Cloud Security Posture Management: What It Is, Why It Matters, and How It Works

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The cloud provides greater efficiency and speed-to-market, which explains its rapid adoption by organizations all over the world. While the rise in cloud operations allows organizations of all sizes to operate in a way that’s more cost-effective and flexible, opening your data, assets, and networks to the internet creates additional risk — particularly around misconfiguration and compliance.

Cloud adoption has, historically, outpaced cloud security. However, that tide is beginning to turn. In a survey conducted by Arctic Wolf, 53% of organizations stated that they currently have plans to add or update their cloud security technology within the upcoming calendar year – a 31% increase from what respondents reported a year prior. But cloud risk still looms large, with our own threat detection data revealing that 92% of organizations have an active cloud security gap within their infrastructure. And over 40% of those organizations we surveyed stated that cloud security gaps were their primary area of worry.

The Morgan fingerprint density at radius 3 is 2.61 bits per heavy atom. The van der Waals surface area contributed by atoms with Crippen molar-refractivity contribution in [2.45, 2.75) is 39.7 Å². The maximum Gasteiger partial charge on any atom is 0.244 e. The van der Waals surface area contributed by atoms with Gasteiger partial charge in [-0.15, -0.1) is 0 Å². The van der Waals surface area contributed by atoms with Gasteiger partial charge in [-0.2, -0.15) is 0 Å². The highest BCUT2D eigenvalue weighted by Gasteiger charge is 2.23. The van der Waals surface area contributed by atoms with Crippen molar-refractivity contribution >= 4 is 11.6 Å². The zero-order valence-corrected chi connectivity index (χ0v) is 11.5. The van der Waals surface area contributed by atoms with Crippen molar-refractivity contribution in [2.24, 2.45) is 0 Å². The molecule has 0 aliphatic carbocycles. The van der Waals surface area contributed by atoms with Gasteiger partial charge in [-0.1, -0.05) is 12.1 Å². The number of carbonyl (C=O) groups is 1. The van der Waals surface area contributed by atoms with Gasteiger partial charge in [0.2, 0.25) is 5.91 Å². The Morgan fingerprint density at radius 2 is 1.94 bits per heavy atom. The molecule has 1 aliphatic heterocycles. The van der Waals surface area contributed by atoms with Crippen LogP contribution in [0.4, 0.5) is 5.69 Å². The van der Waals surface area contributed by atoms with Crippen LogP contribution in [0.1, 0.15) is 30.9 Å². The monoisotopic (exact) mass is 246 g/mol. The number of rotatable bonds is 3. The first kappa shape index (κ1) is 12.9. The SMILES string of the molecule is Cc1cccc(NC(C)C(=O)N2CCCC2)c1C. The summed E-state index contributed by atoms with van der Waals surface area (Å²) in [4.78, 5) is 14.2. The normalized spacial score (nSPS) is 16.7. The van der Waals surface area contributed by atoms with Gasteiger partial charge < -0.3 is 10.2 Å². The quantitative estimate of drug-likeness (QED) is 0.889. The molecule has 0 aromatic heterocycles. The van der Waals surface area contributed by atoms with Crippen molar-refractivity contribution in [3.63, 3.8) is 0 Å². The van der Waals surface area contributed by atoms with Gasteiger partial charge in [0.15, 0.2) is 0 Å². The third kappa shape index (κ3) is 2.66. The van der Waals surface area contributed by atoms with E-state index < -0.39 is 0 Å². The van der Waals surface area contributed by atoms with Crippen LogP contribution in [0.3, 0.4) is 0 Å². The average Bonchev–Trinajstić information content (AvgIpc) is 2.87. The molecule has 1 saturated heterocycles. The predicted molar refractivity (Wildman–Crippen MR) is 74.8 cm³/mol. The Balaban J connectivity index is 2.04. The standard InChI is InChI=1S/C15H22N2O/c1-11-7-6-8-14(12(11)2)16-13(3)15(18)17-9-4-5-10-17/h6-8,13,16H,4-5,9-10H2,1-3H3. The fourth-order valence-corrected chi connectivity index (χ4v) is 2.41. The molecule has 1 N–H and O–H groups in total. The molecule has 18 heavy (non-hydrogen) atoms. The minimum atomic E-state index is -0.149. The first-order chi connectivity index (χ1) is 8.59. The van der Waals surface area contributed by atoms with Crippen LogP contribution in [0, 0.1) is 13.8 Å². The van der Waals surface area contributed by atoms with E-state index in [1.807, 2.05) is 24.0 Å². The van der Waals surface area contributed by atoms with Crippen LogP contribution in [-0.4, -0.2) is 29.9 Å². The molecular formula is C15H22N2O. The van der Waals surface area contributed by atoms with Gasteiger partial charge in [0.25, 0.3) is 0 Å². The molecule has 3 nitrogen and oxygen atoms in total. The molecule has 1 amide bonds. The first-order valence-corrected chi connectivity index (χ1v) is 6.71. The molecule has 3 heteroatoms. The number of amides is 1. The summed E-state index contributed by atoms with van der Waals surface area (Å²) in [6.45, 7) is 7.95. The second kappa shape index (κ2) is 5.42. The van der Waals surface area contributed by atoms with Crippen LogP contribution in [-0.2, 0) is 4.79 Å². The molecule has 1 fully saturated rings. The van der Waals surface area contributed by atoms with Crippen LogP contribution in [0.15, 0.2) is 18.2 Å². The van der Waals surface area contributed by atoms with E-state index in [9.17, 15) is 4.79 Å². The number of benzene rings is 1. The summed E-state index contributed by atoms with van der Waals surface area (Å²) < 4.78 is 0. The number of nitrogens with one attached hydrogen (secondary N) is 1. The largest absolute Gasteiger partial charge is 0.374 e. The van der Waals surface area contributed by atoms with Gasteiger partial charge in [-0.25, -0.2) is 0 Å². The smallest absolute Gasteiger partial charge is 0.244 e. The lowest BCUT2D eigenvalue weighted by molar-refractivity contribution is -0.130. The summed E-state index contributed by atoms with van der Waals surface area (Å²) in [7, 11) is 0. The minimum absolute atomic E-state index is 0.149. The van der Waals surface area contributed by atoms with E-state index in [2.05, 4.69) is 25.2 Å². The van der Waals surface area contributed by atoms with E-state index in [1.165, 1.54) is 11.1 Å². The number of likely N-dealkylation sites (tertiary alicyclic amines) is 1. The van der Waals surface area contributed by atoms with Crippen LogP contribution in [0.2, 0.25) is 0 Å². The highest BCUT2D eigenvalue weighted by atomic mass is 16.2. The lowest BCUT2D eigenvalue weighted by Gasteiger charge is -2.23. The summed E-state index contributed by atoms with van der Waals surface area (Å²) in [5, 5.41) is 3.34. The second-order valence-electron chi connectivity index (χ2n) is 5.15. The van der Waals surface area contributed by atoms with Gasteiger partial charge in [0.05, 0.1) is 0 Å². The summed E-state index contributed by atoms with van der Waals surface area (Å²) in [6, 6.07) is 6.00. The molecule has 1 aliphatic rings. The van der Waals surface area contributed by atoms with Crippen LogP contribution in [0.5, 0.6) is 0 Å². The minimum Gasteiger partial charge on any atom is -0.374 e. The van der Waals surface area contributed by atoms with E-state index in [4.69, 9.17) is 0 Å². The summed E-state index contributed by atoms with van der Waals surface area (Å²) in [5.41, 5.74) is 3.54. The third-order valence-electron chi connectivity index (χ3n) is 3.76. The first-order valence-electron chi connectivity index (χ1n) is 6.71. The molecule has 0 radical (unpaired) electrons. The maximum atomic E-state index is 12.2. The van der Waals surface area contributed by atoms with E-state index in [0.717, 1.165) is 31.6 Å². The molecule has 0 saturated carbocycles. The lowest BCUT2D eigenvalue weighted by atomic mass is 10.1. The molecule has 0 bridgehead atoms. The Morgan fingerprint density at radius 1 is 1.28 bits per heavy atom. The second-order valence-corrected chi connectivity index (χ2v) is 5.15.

As organizations work to utilize the cloud more effectively and efficiently, they must also focus on securing it. A leading solution to this problem is cloud security posture management (CSPM).

What Is Cloud Security Posture Management?

CSPM solutions are one of the newer sectors of cybersecurity and seek to automate the identification and remediation of risks across cloud infrastructures, including infrastructure as a service (IaaS) and software as a service (SaaS). These solutions also offer continuous monitoring of the cloud environment to identify security gaps.

According to Gartner®, “The core of CSPM applies common frameworks, regulatory requirements and enterprise policies to proactively and reactively discover and assess risk/trust of cloud services configuration and security settings. If an issue is identified, remediation options (automated or human-driven) are provided.”